SARASOTA -- The skies Saturday morning were bright and shiny, reflecting the visions of the future for many of the 759 graduates of State College of Florida.
More than 325 of those graduates donned blue caps and gowns and participated in the tradition of walking across the stage at the Van Wezel Performing Arts Hall to receive their diplomas.
Keynote speaker David Houle, author and futurist-in-residence of Ringling College of Art and Design, charged the graduates to be visionary dreamers.
Houle warned them that they will come up against demands to temper that vision because of the legacy of
20th century thought.
"But legacy thinking will fade away this decade," the long-time media and entertainment executive predicted,
Nine graduates demonstrated their ability to actualize their vision through their leadership and academic performances and were finalists for the Outstanding Graduate Award.
SCF President Carol Probstfeld announced the two winners, one from the three baccalaureate graduates and one from the six associate degree graduates.
Nancy White, who at 51 obtained her Bachelor of Applied Science degree in energy technology management. was honored as Outstanding Baccalaureate Graduate and Lidia Litvinova O'Sheilds, 29, who moved to the United States from Russia four years ago, was named Outstanding Associate Graduate.
Before the graduation ceremonies, White humbly said, "there were more out there more deserving of this honor."
When it was announced she had won, she said she did not expect to win, but promptly unfurled a long sheet of paper ostensibly holding the notes of her speech.
This provided one of the several moments of levity during the mostly solemn ceremony.
White, of Sarasota, has had a career in accounting for around 30 years, she said, but with the lagging economy she thought it was time to look for a new profession.
"With stainability and the green thing being big in Florida," she said, "I thought this would be a very exciting field."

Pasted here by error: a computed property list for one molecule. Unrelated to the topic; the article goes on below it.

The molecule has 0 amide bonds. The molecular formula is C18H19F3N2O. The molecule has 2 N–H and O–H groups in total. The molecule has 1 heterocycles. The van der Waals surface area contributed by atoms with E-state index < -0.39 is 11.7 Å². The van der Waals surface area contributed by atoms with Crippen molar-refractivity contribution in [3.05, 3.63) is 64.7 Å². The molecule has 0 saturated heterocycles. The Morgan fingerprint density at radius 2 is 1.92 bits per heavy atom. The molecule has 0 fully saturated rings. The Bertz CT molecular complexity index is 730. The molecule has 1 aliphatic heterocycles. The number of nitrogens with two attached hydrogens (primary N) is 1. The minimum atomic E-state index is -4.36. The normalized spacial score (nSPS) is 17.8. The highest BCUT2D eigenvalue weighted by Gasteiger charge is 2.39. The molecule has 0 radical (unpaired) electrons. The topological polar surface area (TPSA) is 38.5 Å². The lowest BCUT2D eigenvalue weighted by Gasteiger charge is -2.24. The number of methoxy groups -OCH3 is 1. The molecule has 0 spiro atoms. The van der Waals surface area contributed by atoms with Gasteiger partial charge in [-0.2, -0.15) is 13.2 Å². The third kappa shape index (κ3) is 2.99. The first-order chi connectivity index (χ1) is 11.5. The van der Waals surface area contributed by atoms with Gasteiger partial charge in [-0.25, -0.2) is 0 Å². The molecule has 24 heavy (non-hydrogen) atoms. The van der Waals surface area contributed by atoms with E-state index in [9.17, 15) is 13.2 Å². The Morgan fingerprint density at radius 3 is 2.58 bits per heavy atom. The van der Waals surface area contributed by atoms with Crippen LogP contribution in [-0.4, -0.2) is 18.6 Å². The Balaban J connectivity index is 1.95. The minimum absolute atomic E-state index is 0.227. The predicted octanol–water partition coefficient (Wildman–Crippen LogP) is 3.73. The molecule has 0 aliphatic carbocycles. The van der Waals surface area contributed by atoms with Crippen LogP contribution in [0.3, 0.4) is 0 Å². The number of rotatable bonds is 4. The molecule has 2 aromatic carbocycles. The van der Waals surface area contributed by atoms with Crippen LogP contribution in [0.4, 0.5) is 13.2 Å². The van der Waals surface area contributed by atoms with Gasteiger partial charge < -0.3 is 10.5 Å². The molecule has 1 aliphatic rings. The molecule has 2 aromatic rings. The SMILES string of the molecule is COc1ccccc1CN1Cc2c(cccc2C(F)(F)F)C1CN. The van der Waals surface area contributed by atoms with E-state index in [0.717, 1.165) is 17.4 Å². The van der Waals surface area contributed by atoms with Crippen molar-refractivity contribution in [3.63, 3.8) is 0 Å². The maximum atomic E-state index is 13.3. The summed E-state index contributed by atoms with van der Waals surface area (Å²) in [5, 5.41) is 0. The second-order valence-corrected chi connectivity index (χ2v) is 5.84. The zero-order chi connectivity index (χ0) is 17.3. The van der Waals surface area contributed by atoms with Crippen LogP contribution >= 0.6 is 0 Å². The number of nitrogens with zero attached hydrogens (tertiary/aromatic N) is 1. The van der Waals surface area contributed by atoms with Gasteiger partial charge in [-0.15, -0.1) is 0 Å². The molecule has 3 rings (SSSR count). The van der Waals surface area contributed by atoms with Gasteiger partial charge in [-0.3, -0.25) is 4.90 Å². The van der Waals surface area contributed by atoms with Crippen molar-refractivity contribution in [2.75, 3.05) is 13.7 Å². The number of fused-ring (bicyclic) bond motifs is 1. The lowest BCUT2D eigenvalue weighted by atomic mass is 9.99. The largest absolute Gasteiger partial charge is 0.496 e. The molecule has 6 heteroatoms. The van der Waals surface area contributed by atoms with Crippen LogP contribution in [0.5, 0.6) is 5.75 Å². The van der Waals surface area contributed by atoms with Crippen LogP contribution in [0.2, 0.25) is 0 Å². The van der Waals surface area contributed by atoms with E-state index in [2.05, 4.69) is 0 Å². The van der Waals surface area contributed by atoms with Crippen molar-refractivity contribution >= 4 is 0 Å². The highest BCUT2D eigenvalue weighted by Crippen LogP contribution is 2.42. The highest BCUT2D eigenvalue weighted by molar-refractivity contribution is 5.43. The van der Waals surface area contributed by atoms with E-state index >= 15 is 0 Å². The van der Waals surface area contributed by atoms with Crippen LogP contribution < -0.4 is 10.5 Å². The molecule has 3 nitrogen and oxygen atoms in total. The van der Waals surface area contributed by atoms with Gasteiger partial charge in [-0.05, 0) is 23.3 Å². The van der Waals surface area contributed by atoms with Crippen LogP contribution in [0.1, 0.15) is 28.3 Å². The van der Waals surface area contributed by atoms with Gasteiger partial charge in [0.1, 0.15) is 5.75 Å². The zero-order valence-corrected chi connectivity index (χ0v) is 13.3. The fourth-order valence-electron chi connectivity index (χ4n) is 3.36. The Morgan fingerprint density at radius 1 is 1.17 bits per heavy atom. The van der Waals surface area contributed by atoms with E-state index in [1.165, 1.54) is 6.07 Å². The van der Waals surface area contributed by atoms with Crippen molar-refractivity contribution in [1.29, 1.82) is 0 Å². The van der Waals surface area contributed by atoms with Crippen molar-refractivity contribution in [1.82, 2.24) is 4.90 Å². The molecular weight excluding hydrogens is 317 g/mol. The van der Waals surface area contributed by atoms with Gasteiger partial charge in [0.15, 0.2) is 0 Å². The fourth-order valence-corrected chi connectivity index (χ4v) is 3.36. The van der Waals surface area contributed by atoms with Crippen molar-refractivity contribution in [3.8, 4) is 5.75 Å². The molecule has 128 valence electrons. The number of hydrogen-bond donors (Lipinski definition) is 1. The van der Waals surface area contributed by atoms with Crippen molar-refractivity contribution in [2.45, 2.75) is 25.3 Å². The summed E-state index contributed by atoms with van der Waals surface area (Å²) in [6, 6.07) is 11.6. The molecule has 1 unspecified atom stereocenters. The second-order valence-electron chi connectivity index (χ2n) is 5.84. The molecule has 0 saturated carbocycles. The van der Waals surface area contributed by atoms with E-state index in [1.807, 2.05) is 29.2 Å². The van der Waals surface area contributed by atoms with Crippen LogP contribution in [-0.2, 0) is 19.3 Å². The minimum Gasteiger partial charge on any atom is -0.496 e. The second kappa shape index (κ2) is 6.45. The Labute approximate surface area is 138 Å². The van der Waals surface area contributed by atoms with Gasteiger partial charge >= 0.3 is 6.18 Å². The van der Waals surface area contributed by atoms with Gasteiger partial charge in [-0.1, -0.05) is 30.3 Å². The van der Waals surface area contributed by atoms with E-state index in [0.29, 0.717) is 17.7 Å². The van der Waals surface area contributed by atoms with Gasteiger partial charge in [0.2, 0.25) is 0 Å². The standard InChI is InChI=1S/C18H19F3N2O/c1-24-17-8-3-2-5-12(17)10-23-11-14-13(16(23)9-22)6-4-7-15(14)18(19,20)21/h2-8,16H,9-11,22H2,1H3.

The other finalists for the prestigious honor were Arnold Bailey Jr., of Sarasota, and Ketan Senjalia, of Lakewood Ranch.
The Outstanding Associate Graduate recipient O'Shields thanked her SCF professors and advisors, her mother, who was in the audience, and her husband for "his emotional and financial support."
O'Shields, of Boca Grande, completed her associates work in one year, taking a full load for four straight semesters, including summer.
"I like to study and learn new things," she said while waiting for the graduation ceremonies to start, "and a degree is very important to find a good job."
The Boca Grande resident will start at the University of Florida in the fall, studying Russian and French, with a minor in math.
Her long-term goal is to join the U.S. Foreign Service.
"I think my skills will serve me well," O'Shields said.
The other finalists for the Outstanding Associate Graduate award were Christine Gambino, of Bradenton; Nara Fernadez, Jeannean O'Connell, and Jared Padgett, all of Sarasota; and Emre Ozgener, of Parrish.
Along with recent high school graduates, the state college system provides educational opportunities for what are sometimes called nontraditional or older students who want or need to change careers.
At 40 years of age, Robert VanderBloemen graduated Saturday from SCF with an associate degree in radiography and is headed into a new career.
"This will be my second career," VanderBloemen said. "I was a PGA pro golfer."
"You just can't play golf professionally forever," he said.
VanderBloemen said he does not regret giving up professional golf and waiting until his mid-life to complete college.
"It's been a great 15 years," he said, "It proves you can always go back to school."
Jessica Luty, also knows what is like to return to school.
The 24-year-old started at SCF at 16, when it was then Manatee Community College, but had to drop out after a few semesters because of some tough times.
"I'm a recovering drug addict," Luty said. "I went to jail a couple of times."
She said she got caught up with the wrong crowd, but eventually got straight and returned to her studies.
Luty said her success was a collective effort of self-determination, the help of SCF guidance counselor Denise Turcotte, and her family and friends.
"Graduating is huge," said Luty, who earned an associate of arts degree Saturday, and is headed to University of South Florida in the fall to major in English.
"I'd like to do something like journalism or freelance writing," she said.
And she is very interested in creative writing.
"This may have taken me eight years, but I'm very happy," Luty said. "I'm not exactly where I would like to be at this point of my life, but it's a lot better than where I used to be."